The Fetal Pain No One Talks AboutS

Fetuses may be able to feel pain as early as eighteen weeks, claims a story in Sunday's New York Times Magazine. (Also in the weekend's Times: a review of a book that makes the scientific argument that life begins at conception. Fun!) So anyway, the story explores the highly-specialized world of fetal surgery, a world rife with tales of 23-week old fetuses flinching and recoiling at the touch of surgeons' scalpels, and in which it has now become common practice to offer fetuses anesthesia, in part as the result of new research that shows that fetuses as young as 18 weeks would show a massive flood of stress hormones when undergoing fetal procedures sans anesthesia. The story is an interesting reexamination of the long-accepted notion that fetuses feel no pain, and the attendant controversy surrounding the ramifications on a thorny little political debate known as the "abortion issue." And as with all stories that dare to go beyond the black/white of the life begins at conception/birth debate, I found it illuminating. But even if you buy the doctors' assertions, only about 5% of the country's abortions are conducted on fetuses that feel pain.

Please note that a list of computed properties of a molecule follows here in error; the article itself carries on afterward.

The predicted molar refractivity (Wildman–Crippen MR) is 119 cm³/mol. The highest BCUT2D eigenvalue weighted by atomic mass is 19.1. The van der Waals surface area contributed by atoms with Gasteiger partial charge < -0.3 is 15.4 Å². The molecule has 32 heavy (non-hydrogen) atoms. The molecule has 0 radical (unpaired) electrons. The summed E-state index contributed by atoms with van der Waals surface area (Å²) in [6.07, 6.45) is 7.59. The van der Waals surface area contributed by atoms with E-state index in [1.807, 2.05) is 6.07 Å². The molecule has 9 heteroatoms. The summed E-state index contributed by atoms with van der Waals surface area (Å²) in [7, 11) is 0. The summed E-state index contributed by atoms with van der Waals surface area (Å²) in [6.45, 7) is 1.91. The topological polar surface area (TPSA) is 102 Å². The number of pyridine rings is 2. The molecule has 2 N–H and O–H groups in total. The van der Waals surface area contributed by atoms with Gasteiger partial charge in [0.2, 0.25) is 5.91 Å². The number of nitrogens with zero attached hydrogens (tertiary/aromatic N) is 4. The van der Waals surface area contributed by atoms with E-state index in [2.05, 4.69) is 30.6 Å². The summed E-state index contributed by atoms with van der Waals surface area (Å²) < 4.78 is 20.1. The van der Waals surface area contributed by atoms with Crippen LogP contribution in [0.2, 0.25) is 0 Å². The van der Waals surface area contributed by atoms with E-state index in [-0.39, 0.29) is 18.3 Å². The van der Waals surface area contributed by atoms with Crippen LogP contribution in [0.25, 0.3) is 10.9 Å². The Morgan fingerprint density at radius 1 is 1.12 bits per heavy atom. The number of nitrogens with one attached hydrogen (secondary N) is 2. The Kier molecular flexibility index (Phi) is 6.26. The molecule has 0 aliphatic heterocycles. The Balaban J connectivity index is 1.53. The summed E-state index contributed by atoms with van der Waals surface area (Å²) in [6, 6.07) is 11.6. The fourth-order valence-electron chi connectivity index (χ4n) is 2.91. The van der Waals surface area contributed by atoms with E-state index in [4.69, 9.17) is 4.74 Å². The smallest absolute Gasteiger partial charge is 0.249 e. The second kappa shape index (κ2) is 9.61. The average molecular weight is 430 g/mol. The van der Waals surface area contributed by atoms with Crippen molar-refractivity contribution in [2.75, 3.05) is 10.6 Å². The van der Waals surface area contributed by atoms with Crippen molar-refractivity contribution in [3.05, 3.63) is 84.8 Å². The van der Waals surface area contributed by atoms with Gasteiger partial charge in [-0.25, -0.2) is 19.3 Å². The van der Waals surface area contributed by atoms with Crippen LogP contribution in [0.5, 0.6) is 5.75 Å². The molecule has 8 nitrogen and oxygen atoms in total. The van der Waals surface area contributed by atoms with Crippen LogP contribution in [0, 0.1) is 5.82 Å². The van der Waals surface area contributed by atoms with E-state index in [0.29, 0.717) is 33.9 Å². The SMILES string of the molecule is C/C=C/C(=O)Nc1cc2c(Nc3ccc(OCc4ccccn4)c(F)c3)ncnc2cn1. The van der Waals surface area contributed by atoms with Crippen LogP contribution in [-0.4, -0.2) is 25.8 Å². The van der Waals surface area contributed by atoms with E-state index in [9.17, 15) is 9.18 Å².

Meanwhile, the vast preponderance of abortions are conducted in the first half of the first trimester of pregnancy, increasingly by women who forego any sort of anesthesia so as to carry about their abortions at home with the help of some pills. And, guess what, it hurts!

Soooo, recently I found myself researching the pain involved in pill abortions, namely because a friend of mine had told me that most purveyors of the pills don't prescribe the FDA-recommended regimen of 600 mgs of RU-486 followed by an optional few hundred mgs of something called misoprostol a few days later, because they had found a new regimen — of 200 mgs of RU-486 plus 600 mgs misoprostol all at once — that was "more effective." This friend had also found the new regimen to be really really painful. But when I started researching the differences between the two pharmaceutical cocktails, I found a lot of evidence that the new regimen was a lot cheaper, and numerous studies claiming it was just as effective, but nothing about the pain.

Jesus Shit! I thought. There are motherfucking studies about the responses of women on birth control to porn, there are studies on the impact of videogames on navigational skills, there are probably studies on the prenatal effects of playing video games during the third trimester, and there are no studies about abortion and pain? Is it too late to sign up for that whole "woman president" thing?

The First Ache [NY Times]
Little Children [NY Times]